Government Shutdown Avoided

October 6, 2021

On Sept. 30, Congress approved and President Biden signed a “clean” short-term continuing resolution (H.R. 5305) that funds the federal government at fiscal year 2021 levels through December 3, nearly averting a partial shutdown that otherwise would have occurred when FY 2021 ended at midnight on September 30. The Senate amended and passed a House-approved version of the CR by a vote of 65-35 before sending it back to the House to approve the revised measure by a vote of 254-175.

As originally approved in the House on September 21, H.R. 5305 called for extending government funding through December 3, provide supplemental appropriations to aid victims of recent U.S. natural disasters and assist in the resettlement of Afghan refugees, and suspend the federal debt limit through December 16, 2022.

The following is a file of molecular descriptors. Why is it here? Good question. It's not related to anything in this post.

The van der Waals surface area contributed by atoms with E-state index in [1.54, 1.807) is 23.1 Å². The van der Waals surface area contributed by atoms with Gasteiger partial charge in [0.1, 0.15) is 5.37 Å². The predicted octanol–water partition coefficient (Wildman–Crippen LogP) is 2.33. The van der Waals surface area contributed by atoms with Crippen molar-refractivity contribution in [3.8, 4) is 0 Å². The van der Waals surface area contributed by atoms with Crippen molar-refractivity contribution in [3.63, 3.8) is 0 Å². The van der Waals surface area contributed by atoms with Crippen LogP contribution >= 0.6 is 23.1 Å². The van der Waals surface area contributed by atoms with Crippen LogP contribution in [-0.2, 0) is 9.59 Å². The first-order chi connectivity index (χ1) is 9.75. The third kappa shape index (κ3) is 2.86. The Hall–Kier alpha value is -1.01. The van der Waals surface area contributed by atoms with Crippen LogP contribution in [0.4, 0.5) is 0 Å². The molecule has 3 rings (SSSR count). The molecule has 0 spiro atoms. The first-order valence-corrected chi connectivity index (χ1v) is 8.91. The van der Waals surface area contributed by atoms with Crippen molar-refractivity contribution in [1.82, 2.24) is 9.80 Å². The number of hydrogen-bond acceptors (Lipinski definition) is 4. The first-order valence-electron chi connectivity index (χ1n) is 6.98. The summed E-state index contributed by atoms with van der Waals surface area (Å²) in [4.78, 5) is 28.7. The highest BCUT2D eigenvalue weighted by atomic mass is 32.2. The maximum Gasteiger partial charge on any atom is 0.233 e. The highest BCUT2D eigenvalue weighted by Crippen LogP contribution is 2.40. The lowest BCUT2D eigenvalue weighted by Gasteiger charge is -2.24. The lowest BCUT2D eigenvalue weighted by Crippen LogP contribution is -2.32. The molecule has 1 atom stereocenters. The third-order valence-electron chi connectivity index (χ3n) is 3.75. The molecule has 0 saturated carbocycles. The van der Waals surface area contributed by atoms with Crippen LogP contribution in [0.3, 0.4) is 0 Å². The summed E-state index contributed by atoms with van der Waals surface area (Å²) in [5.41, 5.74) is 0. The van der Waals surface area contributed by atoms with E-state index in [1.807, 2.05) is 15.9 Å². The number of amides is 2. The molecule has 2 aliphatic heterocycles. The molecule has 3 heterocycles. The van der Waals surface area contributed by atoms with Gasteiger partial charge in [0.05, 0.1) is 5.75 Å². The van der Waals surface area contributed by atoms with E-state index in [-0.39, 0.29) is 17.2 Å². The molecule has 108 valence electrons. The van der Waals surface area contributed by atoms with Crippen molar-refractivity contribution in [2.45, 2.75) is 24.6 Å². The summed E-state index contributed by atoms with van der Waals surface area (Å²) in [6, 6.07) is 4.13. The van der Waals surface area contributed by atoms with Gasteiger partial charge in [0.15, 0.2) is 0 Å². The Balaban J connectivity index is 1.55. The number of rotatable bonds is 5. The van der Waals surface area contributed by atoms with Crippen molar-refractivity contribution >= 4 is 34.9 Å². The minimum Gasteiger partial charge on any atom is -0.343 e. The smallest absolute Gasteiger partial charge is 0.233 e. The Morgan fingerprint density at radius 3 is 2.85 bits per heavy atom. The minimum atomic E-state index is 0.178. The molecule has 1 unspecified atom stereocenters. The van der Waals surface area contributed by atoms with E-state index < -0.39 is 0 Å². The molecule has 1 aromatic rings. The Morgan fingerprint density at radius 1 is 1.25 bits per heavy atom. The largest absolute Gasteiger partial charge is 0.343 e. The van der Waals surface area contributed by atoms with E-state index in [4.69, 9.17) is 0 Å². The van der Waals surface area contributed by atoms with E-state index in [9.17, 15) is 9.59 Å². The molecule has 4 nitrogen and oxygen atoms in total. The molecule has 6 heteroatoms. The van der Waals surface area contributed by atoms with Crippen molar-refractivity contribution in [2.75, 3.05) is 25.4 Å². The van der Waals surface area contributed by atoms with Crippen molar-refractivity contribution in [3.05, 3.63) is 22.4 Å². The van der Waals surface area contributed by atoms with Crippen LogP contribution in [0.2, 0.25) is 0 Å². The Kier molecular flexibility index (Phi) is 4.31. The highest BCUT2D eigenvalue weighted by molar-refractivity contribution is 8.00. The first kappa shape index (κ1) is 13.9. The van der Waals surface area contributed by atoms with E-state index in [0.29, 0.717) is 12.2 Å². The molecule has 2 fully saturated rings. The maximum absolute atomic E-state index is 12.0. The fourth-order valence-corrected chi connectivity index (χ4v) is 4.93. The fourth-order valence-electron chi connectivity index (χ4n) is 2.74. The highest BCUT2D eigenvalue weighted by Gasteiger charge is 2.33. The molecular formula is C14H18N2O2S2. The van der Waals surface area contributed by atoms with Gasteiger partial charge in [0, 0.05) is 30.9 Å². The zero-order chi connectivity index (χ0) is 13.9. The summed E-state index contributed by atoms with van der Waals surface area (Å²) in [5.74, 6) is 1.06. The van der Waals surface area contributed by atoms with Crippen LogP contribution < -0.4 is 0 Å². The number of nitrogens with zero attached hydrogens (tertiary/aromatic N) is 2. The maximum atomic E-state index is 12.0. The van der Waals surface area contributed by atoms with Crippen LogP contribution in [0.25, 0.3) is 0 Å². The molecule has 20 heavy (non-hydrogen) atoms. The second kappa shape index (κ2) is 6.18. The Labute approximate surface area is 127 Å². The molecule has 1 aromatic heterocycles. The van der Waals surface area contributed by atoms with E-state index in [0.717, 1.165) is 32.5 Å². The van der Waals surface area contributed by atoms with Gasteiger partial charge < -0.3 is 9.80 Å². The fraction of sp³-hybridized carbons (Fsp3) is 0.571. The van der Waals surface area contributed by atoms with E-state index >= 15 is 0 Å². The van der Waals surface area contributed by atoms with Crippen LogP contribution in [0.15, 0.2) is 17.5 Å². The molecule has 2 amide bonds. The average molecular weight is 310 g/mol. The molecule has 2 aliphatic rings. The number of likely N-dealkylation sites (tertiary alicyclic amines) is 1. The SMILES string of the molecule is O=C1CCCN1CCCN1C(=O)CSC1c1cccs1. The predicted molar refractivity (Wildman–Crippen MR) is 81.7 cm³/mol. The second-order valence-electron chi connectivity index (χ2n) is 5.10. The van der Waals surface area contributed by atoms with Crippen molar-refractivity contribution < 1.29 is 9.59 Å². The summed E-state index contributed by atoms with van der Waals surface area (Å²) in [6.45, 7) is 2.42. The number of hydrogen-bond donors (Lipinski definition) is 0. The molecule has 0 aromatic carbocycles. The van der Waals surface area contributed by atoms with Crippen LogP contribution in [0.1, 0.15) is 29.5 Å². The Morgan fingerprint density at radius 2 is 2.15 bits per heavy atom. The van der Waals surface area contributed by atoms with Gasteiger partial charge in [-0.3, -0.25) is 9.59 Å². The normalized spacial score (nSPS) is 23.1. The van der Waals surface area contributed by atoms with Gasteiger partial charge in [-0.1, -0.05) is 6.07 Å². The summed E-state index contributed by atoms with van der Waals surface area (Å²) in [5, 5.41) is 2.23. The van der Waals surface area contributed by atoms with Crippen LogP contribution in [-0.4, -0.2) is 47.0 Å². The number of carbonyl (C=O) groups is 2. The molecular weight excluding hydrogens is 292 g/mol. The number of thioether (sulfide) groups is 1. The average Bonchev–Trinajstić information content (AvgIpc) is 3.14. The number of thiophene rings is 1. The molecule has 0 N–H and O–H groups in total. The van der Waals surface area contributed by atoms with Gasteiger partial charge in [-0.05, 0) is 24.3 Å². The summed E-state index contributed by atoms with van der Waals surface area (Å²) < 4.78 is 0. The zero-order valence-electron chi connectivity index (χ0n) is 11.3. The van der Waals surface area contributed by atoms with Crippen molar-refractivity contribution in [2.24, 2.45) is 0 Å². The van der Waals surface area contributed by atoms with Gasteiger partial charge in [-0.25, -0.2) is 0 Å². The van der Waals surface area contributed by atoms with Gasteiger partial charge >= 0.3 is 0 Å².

Senate Majority Leader Charles Schumer (D-N.Y.) attempted to bring it to the floor on September 27; but that effort failed in the face of a promised filibuster from Senate Republicans, who objected to a further suspension of the debt limit. Breaking a filibuster requires a three-fifths supermajority – typically 60 votes – and Democrats were unable to convince any of their Republican colleagues to break ranks and support advancing the House measure. The Senate ultimately stripped out the debt limit provisions in order for it to pass.

With a temporary funding patch in place, lawmakers have additional time to complete and pass the 12 spending bills needed to fund government operations for fiscal year 2022, which began October 1. But the temporary extension also sets the stage for a possible fiscal standoff in early December if the two chambers are unable to agree on a long-term spending plan in the coming weeks.